Megan Abbott is the Edgar®-winning author of the novels Die a Little, Queenpin, The Song Is You, Bury Me Deep, The End of Everything, Dare Me, The Fever and You Will Know Me.
Abbott is a staff writer on HBO’s THE DEUCE. Her writing has also appeared in the New York Times, the Guardian, Wall Street Journal, the Los Angeles Times Magazine, The Believer and the Los Angeles Review of Books.
Born in the Detroit area, she graduated from the University of Michigan and received her Ph.D. in English and American literature from New York University. She has taught at NYU, SUNY and the New School University and has served as the John Grisham Writer in Residence at The University of Mississippi.
She is also the author of a nonfiction book, The Street Was Mine: White Masculinity in Hardboiled Fiction and Film Noir, and the editor of A Hell of a Woman, an anthology of female crime fiction. She is currently developing two of her novels, Dare Me and The Fever, for television.
A mesmerizing psychological thriller about how a secret can bind two friends together forever…or tear them apart.
Kit Owens harbored only modest ambitions for herself when the mysterious Diane Fleming appeared in her high school chemistry class. But Diane’s academic brilliance lit a fire in Kit, and the two developed an unlikely friendship. Until Diane shared a secret that changed everything between them.
More than a decade later, Kit thinks she’s put Diane behind her forever and she’s begun to fulfill the scientific dreams Diane awakened in her. But the past comes roaring back when she discovers that Diane is her competition for a position both women covet, taking part in groundbreaking new research led by their idol. Soon enough, the two former friends find themselves locked in a dangerous game of cat-and-mouse that threatens to destroy them both.
Katie and Eric Knox have dedicated their lives to their fifteen-year-old daughter Devon, a gymnastics prodigy and Olympic hopeful. But when a violent death rocks their close-knit gymnastics community just weeks before an all-important competition, everything the Knoxes have worked so hard for feels suddenly at risk. As rumors swirl among the other parents, revealing hidden plots and allegiances, Katie tries frantically to hold her family together while also finding herself drawn, irresistibly, to the crime itself, and the dark corners it threatens to illuminate. From a writer with “exceptional gifts for making nerves jangle and skin crawl,” (Janet Maslin) You Will Know Me is a breathless rollercoaster of a novel about the desperate limits of desire, jealousy, and ambition.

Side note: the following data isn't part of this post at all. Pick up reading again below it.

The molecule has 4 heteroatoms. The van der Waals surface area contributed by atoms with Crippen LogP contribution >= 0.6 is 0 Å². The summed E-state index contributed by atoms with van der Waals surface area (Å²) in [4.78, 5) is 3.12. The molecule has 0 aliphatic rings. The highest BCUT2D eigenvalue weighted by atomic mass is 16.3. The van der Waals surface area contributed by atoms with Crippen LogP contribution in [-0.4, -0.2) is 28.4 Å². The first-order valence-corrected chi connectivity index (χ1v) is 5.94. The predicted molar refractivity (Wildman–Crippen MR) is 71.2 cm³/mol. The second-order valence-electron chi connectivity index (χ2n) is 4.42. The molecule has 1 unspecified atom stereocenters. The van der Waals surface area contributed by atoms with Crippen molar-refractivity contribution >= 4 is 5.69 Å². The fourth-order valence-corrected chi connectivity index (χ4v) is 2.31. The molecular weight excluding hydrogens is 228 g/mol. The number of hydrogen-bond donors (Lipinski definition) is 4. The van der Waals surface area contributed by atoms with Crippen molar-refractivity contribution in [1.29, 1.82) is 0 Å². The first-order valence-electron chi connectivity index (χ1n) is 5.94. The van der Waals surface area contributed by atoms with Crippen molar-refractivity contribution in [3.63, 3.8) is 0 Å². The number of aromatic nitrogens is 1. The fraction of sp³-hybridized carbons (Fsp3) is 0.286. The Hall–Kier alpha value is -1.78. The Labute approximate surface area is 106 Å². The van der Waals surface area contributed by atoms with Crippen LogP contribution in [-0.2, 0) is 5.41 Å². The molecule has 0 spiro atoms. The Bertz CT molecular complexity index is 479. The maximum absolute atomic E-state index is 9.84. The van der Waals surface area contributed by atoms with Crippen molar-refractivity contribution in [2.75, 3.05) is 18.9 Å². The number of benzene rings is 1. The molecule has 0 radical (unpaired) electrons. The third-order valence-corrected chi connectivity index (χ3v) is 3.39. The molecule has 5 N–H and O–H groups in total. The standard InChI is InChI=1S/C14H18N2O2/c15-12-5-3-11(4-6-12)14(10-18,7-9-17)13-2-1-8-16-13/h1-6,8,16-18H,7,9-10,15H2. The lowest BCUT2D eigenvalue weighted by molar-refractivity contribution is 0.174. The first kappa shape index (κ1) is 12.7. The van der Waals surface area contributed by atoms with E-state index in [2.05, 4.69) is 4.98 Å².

Addy Hanlon has always been Beth Cassidy’s best friend and trusted lieutenant. Beth calls the shots and Addy carries them out, a long-established order of things that has brought them to the pinnacle of their high-school careers. Now they’re seniors who rule the intensely competitive cheer squad, feared and followed by the other girls — until the young new coach arrives.
Cool and commanding, an emissary from the adult world just beyond their reach, Coach Colette French draws Addy and the other cheerleaders into her life. Only Beth, unsettled by the new regime, remains outside Coach’s golden circle, waging a subtle but vicious campaign to regain her position as “top girl” — both with the team and with Addy herself.
Then a suicide focuses a police investigation on Coach and her squad. After the first wave of shock and grief, Addy tries to uncover the truth behind the death — and learns that the boundary between loyalty and love can be dangerous terrain.
The raw passions of girlhood are brought to life in this taut, unflinching exploration of friendship, ambition, and power. Award-winning novelist Megan Abbott, writing with what Tom Perrotta has hailed as “total authority and an almost desperate intensity,” provides a harrowing glimpse into the dark heart of the all-American girl.
We’re all wanting things we don’t understand. things we can’t even name. The yearning so deep, like pinions over our hearts.
Love is a kind of killing, Addy,” she says. “Don’t you know that?
Ages fourteen to eighteen, a girl needs something to kill all that time, that endless itchy waiting, every hour, every day for something — anything — to begin.
If it hadn’t been what it was, it would’ve been beautiful.
There’s something dangerous about the boredom of teenage girls.
When you have nothing inside you, you feel everything more, and feel you can control it all.
Because there’s a hundred ways sex can ruin you but there’s no end to the ways love can.
I have another friend who gets what I’m really like, and I get her. She scares me. Did you ever see yourself times ten in another person and want to cover your eyes?